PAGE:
Catch 22 for land rehabilitation
Energy Resources of Australia (ERA), a company 68 per cent owned by Rio Tinto, have said that they “might struggle to pay” for the rehabilitation of the land around its Ranger uranium mine in Australia unless new mining operations were opened in the area.
According to the Age website, the current mines had reached the end of their production, but further mining could be carried out if an exploration for a subsequent stage of the mining was successful. The company's Annual Report stated that if the mines were not exploited further and there were no other successful developments, “ERA may require an additional source of funding to fully fund the rehabilitation of the Ranger Project Area.''
A spokesperson for the local indigenous group, the Gundjeihmi Aboriginal Corporation for the Mirarr people, was quoted as saying: ''The attitude of Rio and ERA shows that little has changed in more than three decades since [land rights campaigner] Galarrwuy Yunupingu described talks over the Ranger mine as 'like negotiating with a gun to my head'. The mining giants have made enormous profits at the expense of Mirarr traditional lands and are now holding the World Heritage-listed area to ransom.''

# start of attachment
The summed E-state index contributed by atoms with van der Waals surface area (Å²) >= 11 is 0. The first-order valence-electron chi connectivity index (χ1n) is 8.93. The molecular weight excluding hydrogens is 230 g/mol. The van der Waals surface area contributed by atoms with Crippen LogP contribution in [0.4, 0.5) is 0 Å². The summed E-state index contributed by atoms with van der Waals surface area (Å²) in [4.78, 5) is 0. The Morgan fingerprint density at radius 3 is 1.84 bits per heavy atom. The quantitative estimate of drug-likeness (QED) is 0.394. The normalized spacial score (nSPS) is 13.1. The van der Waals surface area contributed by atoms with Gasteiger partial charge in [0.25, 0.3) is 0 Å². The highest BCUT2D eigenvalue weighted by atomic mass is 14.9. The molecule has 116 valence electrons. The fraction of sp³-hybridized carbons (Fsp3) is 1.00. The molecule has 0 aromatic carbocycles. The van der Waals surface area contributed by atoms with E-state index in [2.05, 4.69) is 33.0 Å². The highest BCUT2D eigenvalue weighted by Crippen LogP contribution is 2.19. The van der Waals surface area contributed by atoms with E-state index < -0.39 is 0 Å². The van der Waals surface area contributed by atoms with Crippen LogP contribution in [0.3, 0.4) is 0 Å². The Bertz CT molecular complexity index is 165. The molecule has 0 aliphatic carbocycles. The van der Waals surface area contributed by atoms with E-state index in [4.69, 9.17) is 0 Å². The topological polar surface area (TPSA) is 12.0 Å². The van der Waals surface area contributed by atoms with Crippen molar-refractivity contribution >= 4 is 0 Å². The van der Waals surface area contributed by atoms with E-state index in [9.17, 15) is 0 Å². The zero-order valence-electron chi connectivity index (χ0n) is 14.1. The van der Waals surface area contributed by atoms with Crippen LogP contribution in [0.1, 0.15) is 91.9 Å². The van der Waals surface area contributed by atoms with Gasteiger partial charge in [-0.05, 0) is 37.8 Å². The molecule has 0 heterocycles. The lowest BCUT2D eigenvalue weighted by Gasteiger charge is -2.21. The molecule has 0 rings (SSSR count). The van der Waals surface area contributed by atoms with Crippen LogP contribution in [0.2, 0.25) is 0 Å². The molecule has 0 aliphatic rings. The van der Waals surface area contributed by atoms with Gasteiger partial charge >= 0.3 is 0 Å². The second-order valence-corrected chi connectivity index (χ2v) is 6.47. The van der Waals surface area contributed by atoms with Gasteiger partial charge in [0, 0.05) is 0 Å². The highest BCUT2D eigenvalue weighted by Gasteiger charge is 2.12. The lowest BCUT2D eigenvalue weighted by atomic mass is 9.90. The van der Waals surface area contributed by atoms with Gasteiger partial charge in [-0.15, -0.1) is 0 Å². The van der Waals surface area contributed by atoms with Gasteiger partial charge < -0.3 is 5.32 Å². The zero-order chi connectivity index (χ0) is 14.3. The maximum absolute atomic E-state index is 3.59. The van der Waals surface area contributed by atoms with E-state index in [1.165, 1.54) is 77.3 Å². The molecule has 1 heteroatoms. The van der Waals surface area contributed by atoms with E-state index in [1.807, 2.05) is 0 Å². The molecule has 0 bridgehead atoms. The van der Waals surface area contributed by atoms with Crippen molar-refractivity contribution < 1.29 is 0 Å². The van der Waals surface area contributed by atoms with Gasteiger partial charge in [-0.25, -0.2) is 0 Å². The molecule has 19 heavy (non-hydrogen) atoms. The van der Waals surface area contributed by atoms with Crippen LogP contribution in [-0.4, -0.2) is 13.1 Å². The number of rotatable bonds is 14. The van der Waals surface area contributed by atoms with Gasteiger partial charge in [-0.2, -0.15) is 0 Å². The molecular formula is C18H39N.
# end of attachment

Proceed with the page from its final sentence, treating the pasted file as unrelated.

Rio Tinto chief executive Sam Walsh was reported to have said that there was a rights issue at ERA to fund the rehabilitation work and that “those funds are still sitting within that business''. He described ERA as a public Australian company and said that the issue was for its Board. ''We are clearly shareholders, but it's a matter for all shareholders and a matter for the ERA board.''
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